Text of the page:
Many adults who have never had a heart attack or stroke should take aspirin every day to keep it that way, new U.S. guidelines say.
People in their 50s with risk factors for cardiovascular disease - including high blood pressure, high cholesterol or a history of smoking - may benefit from starting a daily aspirin for at least a decade, according to the U.S. Preventive Services Task Force (USPSTF), a government-backed panel of independent physicians.
A daily low-dose aspirin may also help protect against colon cancer in people who are taking it to prevent heart attacks and strokes.
Because aspirin can cause bleeding in the stomach and brain, this advice doesn’t apply to people with bleeding disorders.
“As with any drug, patients and their doctors must balance the benefits and risks of aspirin,” said USPSTF chair Dr. Kirsten Bibbins-Domingo of the University of California, San Francisco.
Adults aged 50 to 59 who have at least a 10 percent risk of having a heart attack or stroke in the next decade can benefit the most from taking 81 milligrams of aspirin a day, according to the new guidelines.
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The American College of Cardiology provides an online risk calculator here: bit.ly/1UEFYtE.
The advice doesn’t apply to people in their 60s because the bleeding risk increases with age, however, and the jury is still out on whether this approach makes sense for people under 50 or over 70, the Task Force concluded.
“Some people may benefit from aspirin more than others, which is why there are several recommendations based on age,” Bibbins-Domino added by email. The Task Force encourages people to talk with their doctor about whether taking aspirin is appropriate, she said.
Nearly 40 percent of U.S. adults over 50 already take aspirin to prevent a first heart attack or avoid a second one, according a research review published with the new guidelines in Annals of Internal Medicine.
But the Task Force is at odds with the U.S. Food and Drug Administration, which has denied efforts by Bayer HealthCare LLC to market aspirin for preventing heart attacks and strokes in people with no history of cardiovascular disease.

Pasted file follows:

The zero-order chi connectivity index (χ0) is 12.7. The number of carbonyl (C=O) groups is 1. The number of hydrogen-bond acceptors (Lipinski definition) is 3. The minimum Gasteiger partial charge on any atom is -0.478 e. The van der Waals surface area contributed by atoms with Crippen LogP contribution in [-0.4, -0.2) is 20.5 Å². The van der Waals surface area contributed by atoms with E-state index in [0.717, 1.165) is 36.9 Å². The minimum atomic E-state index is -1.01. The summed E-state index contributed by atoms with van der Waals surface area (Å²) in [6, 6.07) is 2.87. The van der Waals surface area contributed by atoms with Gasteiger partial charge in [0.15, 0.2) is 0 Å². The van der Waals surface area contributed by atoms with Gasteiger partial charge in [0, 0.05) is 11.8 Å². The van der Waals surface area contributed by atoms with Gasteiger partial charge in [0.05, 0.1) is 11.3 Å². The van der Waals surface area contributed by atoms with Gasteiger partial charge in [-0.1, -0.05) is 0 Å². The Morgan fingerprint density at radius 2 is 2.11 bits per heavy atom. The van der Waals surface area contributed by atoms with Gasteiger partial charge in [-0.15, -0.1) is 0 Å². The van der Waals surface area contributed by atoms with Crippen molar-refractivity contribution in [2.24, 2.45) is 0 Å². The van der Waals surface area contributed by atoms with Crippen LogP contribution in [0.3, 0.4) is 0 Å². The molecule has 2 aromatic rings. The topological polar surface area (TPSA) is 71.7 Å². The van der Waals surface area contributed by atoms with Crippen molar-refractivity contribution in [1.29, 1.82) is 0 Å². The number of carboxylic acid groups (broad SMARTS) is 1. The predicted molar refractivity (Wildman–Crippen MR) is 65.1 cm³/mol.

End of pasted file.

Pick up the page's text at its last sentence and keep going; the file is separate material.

“All that aspirin does if your heart attack risk is really low is cause you harm,” said Dr. Steven Nissen, who served on an FDA advisory panel that recommended against widespread use of aspirin for primary prevention and chairs the department of cardiovascular medicine at the Cleveland Clinic in Ohio.
At least one in 10 people taking aspirin don’t need it, recent research suggests.
Patients can buy aspirin without a prescription, and doctors are also free to put people on medicines for purposes that aren’t approved by the FDA.
The FDA did not immediately respond to a request for comment.
Aspirin helps prevent blood cells called platelets from sticking together and clogging arteries, leading to heart attacks and strokes. The drug carries a bleeding risk because the body also relies on platelet clusters to seal wounds by forming scabs.
Additionally, aspirin might lower the risk of colorectal cancer by acting on a biochemical pathway these tumors need to grow, said Dr. David Weinberg, chair of the department of medicine at Fox Chase Cancer Center in Philadelphia.
But patients shouldn’t take aspirin for cancer prevention, Weinberg, who isn’t on the Task Force, said by email. Instead, they should think of the reduced cancer risk as an added benefit if they already need aspirin to address the risk of heart attacks and strokes.
“For those persons already at higher risk for cardiovascular disease, on balance aspirin is a good idea to reduce cardiovascular disease risk alone,” Weinberg said. “However, it appears it will also reduce colorectal cancer risk at the same time, which represents a benefit with little or no additional risk if aspirin is already indicated.”